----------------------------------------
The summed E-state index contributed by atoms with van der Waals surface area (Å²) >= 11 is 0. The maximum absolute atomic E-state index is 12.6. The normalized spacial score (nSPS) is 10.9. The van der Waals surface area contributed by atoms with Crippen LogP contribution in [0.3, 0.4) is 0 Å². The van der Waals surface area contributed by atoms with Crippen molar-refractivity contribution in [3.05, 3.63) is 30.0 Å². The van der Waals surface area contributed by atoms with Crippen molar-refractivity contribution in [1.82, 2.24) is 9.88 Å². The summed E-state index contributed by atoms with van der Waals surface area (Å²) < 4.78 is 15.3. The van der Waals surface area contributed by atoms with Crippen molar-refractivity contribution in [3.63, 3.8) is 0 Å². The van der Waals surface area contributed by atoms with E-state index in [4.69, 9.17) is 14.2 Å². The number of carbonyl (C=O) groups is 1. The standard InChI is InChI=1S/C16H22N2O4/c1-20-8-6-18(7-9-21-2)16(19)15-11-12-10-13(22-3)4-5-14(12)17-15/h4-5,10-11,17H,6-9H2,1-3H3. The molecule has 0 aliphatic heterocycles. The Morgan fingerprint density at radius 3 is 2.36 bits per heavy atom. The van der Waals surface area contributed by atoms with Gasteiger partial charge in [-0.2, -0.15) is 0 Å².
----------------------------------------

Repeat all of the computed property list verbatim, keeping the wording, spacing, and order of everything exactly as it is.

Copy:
The summed E-state index contributed by atoms with van der Waals surface area (Å²) >= 11 is 0. The maximum absolute atomic E-state index is 12.6. The normalized spacial score (nSPS) is 10.9. The van der Waals surface area contributed by atoms with Crippen LogP contribution in [0.3, 0.4) is 0 Å². The van der Waals surface area contributed by atoms with Crippen molar-refractivity contribution in [3.05, 3.63) is 30.0 Å². The van der Waals surface area contributed by atoms with Crippen molar-refractivity contribution in [1.82, 2.24) is 9.88 Å². The summed E-state index contributed by atoms with van der Waals surface area (Å²) < 4.78 is 15.3. The van der Waals surface area contributed by atoms with Crippen molar-refractivity contribution in [3.63, 3.8) is 0 Å². The van der Waals surface area contributed by atoms with E-state index in [4.69, 9.17) is 14.2 Å². The number of carbonyl (C=O) groups is 1. The standard InChI is InChI=1S/C16H22N2O4/c1-20-8-6-18(7-9-21-2)16(19)15-11-12-10-13(22-3)4-5-14(12)17-15/h4-5,10-11,17H,6-9H2,1-3H3. The molecule has 0 aliphatic heterocycles. The Morgan fingerprint density at radius 3 is 2.36 bits per heavy atom. The van der Waals surface area contributed by atoms with Gasteiger partial charge in [-0.2, -0.15) is 0 Å².